While digital projectors have been slow in making their entrance into American movie theater, Ireland is forging ahead to become the first country to convert all its movie theaters to digital projection.
Under a deal announced this week by the Irish Film Board, investors led by privately held Avica Technology Corp. of Santa Monica, Calif., will convert 500 Irish cinema screens to digital projection, at an estimated cost of $50 million.
Separately, the British Film Council awarded a $22 million contract to privately held Arts Alliance Digital Cinema of London to install 250 digital screens this year.
It's no accident that the announcements came at the same time as ShoWest, the film industry's annual trade show in Las Vegas. While the numbers in Ireland and England are small compared with the 36,000 movie screens in the United States, the campaigns are aimed at Hollywood.
Seven major film studios working as the Digital Cinema Initiative have produced technical standards for digital projection but no business plan for sharing the savings.
Studios spend $750 million annually supplying copies of films to U.S. theaters and $1.5 billion for theaters elsewhere in the world. Distributing films by satellite could cut that bill in half.
But the problem of doing so without creating digital haves and have-nots among studios, theaters and distributors has stymied Hollywood.
Weary of delays, technology makers are finding it easier to work abroad.
Digital cinema has been "struggling to get going for a number of years," says Nicholas Clay, chairman and chief executive of Avica, the company leading the conversion of Irish cinemas. Avica's hardware and software distributes, stores and manages digital content in about 100 theaters worldwide.
"It's no longer a technology issue," he says. "We've created a technical model and a business model and decided to demonstrate how it can be done by building a system and operating it ourselves."
Calling themselves Digital Cinema Limited Ireland, a consortium of investors led by Avica will install Avica's digital storage servers, players and management software along with digital projectors made by NEC Electronics Corp. of Japan. The NEC projectors employ the Digital Light Projection technology developed by Texas Instruments Inc.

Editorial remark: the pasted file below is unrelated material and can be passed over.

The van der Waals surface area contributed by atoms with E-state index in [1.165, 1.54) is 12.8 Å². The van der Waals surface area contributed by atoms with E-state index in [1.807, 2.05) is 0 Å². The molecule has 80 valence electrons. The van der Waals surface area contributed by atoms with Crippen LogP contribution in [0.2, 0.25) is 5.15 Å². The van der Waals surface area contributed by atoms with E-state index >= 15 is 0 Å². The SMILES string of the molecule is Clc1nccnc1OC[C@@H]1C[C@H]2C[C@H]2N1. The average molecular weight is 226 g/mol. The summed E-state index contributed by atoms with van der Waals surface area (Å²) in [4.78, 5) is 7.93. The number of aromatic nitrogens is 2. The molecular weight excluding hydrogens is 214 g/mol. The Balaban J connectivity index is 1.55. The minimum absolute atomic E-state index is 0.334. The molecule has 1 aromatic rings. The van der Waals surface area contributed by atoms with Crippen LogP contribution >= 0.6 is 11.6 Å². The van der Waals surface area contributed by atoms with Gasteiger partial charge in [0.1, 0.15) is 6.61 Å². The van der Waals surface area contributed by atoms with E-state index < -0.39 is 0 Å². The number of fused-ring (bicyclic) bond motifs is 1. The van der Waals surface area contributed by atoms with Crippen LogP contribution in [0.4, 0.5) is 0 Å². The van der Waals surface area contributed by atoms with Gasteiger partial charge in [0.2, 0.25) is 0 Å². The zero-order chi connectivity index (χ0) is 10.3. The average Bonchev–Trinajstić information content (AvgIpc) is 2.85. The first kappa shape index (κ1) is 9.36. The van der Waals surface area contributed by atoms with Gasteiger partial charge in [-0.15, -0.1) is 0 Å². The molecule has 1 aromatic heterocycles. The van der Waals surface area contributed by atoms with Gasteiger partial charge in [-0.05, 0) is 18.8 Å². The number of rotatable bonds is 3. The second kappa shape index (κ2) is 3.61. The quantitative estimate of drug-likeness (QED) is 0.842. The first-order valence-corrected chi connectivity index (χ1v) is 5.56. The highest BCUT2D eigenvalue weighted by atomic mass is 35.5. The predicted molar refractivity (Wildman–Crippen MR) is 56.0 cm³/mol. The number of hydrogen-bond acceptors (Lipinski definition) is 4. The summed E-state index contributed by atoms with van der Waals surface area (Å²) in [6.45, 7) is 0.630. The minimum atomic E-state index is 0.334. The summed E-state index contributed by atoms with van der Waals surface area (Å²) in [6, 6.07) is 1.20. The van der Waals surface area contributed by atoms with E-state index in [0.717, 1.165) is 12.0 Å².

In addition, Avica will build and operate a satellite distribution system to deliver content to theaters. Clay estimated the total cost would approach $100,000 per screen. All of the equipment and procedures will comply with technical standards, including film encryption, set by Hollywood.
Installations have begun, he says, and will be complete in 12 months.
Theater owners and film distributors will continue to do business as they do now, says Clay, only instead of shipping bulky film reels, distributors will turn to Avica to ship specified digital files to specific theaters for specific dates. Film studios will pay a "digital print fee" that Avica and partners in Digital Cinema Ltd. will share in proportion to their investment.
Clay wouldn't disclose the amount, but said the digital fee was less than current film print fees, which average between $1,500 and $3,000 per copy.
In addition to Avica, Clay says investors in Digital Cinema Ltd. include theater chains, film distribution companies and European investment banks. The partners intend to learn from the Irish exercise and market their skill in launching digital cinema elsewhere around the world.